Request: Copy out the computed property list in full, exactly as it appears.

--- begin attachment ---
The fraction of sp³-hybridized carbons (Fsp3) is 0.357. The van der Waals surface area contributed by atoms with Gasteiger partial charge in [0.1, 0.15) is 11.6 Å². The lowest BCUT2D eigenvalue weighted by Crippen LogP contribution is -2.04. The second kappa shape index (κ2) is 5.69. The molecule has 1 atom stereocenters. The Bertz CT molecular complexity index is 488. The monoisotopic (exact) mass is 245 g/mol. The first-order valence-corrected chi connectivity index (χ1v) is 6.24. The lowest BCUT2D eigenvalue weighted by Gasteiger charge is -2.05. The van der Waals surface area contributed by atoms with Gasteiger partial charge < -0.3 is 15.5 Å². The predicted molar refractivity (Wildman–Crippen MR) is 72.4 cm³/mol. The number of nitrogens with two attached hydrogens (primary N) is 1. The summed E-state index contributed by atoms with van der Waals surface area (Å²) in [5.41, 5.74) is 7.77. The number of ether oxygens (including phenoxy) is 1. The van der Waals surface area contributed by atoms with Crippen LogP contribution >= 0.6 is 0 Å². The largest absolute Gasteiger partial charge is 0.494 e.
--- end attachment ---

The fraction of sp³-hybridized carbons (Fsp3) is 0.357. The van der Waals surface area contributed by atoms with Gasteiger partial charge in [0.1, 0.15) is 11.6 Å². The lowest BCUT2D eigenvalue weighted by Crippen LogP contribution is -2.04. The second kappa shape index (κ2) is 5.69. The molecule has 1 atom stereocenters. The Bertz CT molecular complexity index is 488. The monoisotopic (exact) mass is 245 g/mol. The first-order valence-corrected chi connectivity index (χ1v) is 6.24. The lowest BCUT2D eigenvalue weighted by Gasteiger charge is -2.05. The van der Waals surface area contributed by atoms with Gasteiger partial charge < -0.3 is 15.5 Å². The predicted molar refractivity (Wildman–Crippen MR) is 72.4 cm³/mol. The number of nitrogens with two attached hydrogens (primary N) is 1. The summed E-state index contributed by atoms with van der Waals surface area (Å²) in [5.41, 5.74) is 7.77. The number of ether oxygens (including phenoxy) is 1. The van der Waals surface area contributed by atoms with Crippen LogP contribution >= 0.6 is 0 Å². The largest absolute Gasteiger partial charge is 0.494 e.